An­other com­pany aim­ing to take this route is An­duril In­dus­tries, the lat­est ven­ture from 27-year-old Palmer Luckey. His vir­tual re­al­ity com­pany Ocu­lus was bought by Face­book in 2014 for $3bn (£2.3bn). Brian Schimpf, An­duril co-founder, came from Palan­tir Tech­nolo­gies. Palan­tir’s data-trawl­ing soft­ware is used by US in­tel­li­gence agen­cies, the fi­nan­cial in­dus­try and the NHS Covid-track­ing project, among oth­ers. Both An­duril and Palan­tir have sub­stan­tial back­ing from tech bil­lion­aire Peter Thiel.

“At An­duril, we take bets our­selves on what de­fence users will need,” says Paul Holling­shead, EMEA chief. “We take it to maybe 80pc done and then work with the user and it­er­ate rapidly.”

An­duril’s core of­fer­ing is an AI soft­ware suite called Lat­tice, but the com­pany is also very will­ing to make hard­ware which works with Lat­tice. An­duril pro­duces so­lar-pow­ered scan­ner tow­ers used to de­tect il­le­gal im­mi­grants on the Mex­i­can bor­der and an in­ter­cep­tor drone called Anvil.

The com­pany has also worked with Bri­tain’s Royal Marine Com­man­dos, among oth­ers, on its man-por­ta­ble Ghost spy-drone. Ghost, again thanks to Lat­tice, flies it­self and finds things out with­out re­quir­ing con­stant su­per­vi­sion from the troops us­ing it.

“It’s a soft­ware-led ap­proach, though,” says Holling­shead. “Our hard­ware is largely put to­gether from off-the-shelf com­po­nents for the pur­pose of feed­ing Lat­tice.”

Both An­duril and Re­bel­lion openly aim to bring the meth­ods of Sil­i­con Val­ley into the de­fence world. They see soft­ware as the real prod­uct, not just some­thing that makes a piece of hard­ware work.

Both want to sell their soft­ware the way Big Tech likes to sell it: as a ser­vice where the cus­tomer pays a reg­u­lar subscripti­on to use an evolv­ing tech­nol­ogy that re­mains owned by the con­trac­tor. “It’s the only way for de­fence to get and sus­tain the qual­i­ta­tive ad­van­tage that’s needed,” ar­gues Bur­ton. “We re­tain the in­tel­lec­tual prop­erty. Unashamedl­y.”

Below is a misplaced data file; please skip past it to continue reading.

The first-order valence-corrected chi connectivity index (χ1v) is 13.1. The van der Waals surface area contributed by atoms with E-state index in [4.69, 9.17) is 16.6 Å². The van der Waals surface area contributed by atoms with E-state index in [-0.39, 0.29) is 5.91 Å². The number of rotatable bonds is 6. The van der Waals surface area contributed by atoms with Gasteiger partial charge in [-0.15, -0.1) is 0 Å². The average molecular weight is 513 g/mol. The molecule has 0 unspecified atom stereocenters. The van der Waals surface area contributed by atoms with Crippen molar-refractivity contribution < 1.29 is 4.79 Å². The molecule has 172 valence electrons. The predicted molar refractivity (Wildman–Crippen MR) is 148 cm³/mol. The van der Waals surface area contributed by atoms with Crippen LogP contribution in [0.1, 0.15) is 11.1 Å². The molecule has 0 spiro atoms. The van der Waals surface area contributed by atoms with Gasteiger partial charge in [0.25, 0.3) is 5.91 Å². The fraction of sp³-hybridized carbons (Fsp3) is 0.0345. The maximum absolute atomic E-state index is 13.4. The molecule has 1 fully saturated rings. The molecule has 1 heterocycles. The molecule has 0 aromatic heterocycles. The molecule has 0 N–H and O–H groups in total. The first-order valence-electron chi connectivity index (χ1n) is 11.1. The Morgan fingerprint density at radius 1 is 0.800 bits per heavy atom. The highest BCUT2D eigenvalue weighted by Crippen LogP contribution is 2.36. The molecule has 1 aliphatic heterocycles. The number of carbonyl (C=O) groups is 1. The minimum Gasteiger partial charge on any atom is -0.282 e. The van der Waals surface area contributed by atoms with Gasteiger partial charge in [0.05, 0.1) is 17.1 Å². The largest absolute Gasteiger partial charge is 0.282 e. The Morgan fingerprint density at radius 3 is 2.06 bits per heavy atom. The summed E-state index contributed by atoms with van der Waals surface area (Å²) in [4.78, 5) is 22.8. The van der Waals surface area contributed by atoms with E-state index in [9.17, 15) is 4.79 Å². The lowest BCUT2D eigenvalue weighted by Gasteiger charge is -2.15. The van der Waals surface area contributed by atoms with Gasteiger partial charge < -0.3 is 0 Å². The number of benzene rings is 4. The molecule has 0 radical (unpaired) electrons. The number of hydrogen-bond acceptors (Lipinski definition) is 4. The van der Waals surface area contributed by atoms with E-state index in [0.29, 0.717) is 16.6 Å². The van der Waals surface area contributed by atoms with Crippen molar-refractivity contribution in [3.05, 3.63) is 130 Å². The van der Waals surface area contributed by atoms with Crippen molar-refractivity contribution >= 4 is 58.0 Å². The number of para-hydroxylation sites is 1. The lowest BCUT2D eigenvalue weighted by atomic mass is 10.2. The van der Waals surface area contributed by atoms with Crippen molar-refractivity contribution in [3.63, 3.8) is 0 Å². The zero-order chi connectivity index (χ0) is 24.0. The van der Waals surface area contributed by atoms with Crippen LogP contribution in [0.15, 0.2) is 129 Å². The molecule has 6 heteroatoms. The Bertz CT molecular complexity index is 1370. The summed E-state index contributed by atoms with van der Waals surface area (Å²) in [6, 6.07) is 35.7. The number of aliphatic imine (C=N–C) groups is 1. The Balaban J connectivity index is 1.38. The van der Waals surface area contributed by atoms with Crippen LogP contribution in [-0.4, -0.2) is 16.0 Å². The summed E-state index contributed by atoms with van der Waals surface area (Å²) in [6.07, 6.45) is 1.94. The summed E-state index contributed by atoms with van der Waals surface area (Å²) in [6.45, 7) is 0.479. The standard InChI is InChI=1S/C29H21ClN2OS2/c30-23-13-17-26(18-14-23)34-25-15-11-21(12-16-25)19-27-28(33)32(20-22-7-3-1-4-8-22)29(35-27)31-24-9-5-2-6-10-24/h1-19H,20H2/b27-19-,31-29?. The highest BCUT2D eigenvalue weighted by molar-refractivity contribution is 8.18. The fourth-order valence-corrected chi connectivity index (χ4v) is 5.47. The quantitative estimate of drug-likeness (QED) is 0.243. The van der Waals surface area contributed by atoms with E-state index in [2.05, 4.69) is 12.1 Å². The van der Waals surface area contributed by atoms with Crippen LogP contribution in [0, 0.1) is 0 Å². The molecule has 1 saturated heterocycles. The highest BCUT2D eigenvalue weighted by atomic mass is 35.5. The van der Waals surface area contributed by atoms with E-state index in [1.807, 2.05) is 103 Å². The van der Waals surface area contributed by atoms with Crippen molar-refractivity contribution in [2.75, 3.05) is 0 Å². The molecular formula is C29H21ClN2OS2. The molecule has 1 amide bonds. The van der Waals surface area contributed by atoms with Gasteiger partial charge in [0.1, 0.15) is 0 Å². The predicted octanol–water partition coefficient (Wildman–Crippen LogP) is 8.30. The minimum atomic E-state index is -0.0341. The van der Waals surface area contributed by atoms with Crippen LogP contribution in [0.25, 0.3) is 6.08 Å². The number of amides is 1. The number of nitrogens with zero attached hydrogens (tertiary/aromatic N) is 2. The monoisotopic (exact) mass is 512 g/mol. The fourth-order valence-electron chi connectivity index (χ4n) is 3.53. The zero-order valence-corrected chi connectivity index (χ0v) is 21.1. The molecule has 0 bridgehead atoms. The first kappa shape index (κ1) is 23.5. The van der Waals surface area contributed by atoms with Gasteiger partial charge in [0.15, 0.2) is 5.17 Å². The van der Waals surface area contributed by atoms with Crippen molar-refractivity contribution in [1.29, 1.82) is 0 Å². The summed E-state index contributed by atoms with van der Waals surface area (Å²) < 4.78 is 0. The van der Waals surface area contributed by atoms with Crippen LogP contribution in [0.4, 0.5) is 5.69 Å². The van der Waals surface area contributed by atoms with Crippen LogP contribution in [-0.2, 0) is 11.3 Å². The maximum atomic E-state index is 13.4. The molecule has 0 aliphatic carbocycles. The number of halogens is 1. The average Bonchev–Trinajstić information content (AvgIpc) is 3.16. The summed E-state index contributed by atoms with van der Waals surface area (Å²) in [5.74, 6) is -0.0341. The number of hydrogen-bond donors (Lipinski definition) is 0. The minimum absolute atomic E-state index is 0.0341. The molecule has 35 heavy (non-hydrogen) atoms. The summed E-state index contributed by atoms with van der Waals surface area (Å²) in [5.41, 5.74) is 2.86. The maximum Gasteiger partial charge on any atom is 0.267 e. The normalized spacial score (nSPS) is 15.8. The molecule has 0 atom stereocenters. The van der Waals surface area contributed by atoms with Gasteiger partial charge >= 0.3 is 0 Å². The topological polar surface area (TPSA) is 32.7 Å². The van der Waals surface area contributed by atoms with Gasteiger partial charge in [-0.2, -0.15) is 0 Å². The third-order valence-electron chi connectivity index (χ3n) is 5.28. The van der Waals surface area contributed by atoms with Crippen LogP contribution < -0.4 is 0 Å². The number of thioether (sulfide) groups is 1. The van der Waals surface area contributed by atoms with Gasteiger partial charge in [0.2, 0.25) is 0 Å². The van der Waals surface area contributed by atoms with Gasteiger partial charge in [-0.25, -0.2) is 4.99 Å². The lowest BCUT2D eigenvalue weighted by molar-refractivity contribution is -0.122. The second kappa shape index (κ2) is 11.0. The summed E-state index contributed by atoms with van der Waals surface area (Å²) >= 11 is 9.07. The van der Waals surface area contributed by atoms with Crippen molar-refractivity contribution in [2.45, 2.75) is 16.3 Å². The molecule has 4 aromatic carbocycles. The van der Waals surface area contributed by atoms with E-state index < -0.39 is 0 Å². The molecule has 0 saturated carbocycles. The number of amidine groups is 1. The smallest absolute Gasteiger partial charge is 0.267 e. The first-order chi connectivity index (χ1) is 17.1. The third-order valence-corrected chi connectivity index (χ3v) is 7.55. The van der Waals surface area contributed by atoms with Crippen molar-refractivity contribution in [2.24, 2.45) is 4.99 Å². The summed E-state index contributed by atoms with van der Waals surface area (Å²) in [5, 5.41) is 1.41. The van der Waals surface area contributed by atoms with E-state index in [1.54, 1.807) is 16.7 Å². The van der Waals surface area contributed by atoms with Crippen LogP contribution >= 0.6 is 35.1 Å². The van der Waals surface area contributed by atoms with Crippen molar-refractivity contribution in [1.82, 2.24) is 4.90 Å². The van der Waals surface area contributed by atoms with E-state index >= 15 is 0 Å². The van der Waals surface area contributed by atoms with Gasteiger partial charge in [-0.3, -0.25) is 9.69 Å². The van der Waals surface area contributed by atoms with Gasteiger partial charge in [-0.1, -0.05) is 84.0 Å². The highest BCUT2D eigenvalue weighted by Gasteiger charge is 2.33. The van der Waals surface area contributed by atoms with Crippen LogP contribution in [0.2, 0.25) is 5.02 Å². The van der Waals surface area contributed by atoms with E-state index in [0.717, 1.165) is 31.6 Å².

“It is a cul­tural jour­ney for de­fence cus­tomers,” ad­mits Re­bel­lion’s Lewis. “One that will take years. But if we’re ever go­ing to solve this fas­ci­nat­ing prob­lem, where armed forces peo­ple usu­ally have more ad­vanced tech­nol­ogy at home than at work, it’s nec­es­sary.”

The big ven­ture in­vestors of the tech world ob­vi­ously think the con­cept has merit. An­duril closed a C se­ries fund­ing round in July which val­ued it at $1.9bn. Re­bel­lion isn’t dis­clos­ing num­bers, but its “pa­tient” back­ers have deep pock­ets too.

Other start-ups are also look­ing to bring ad­vanced civil­ian tech­nolo­gies into the de­fence/se­cu­rity mar­ket: Bri­tish ex­am­ples in­clude Ox­ford Quan­tum Com­put­ers, Ut­ter­berry and bi­o­log­i­cally in­spired de­sign group An­i­mal Dy­nam­ics.

But it re­mains to be seen whether any­thing will change. The Bri­tish MoD alone, far smaller than the Pen­tagon, has al­ready com­mit­ted £2bn of funds to its new Tem­pest su­per-fighter project, which ex­pects soon to em­ploy 2,500 peo­ple and may de­liver hard­ware at some point in the 2030s. It shows ev­ery sign of be­ing an­other in­ter­minable pro­cure­ment dis­as­ter like the Typhoon be­fore it and the Tor­nado be­fore that.

These num­bers, com­pared to those of An­duril and Re­bel­lion with their com­bined to­tal of fewer than 400 em­ploy­ees, to serve both the US and UK, prob­a­bly give a good in­di­ca­tion of just how far the MoD has yet to go on its cul­tural jour­ney.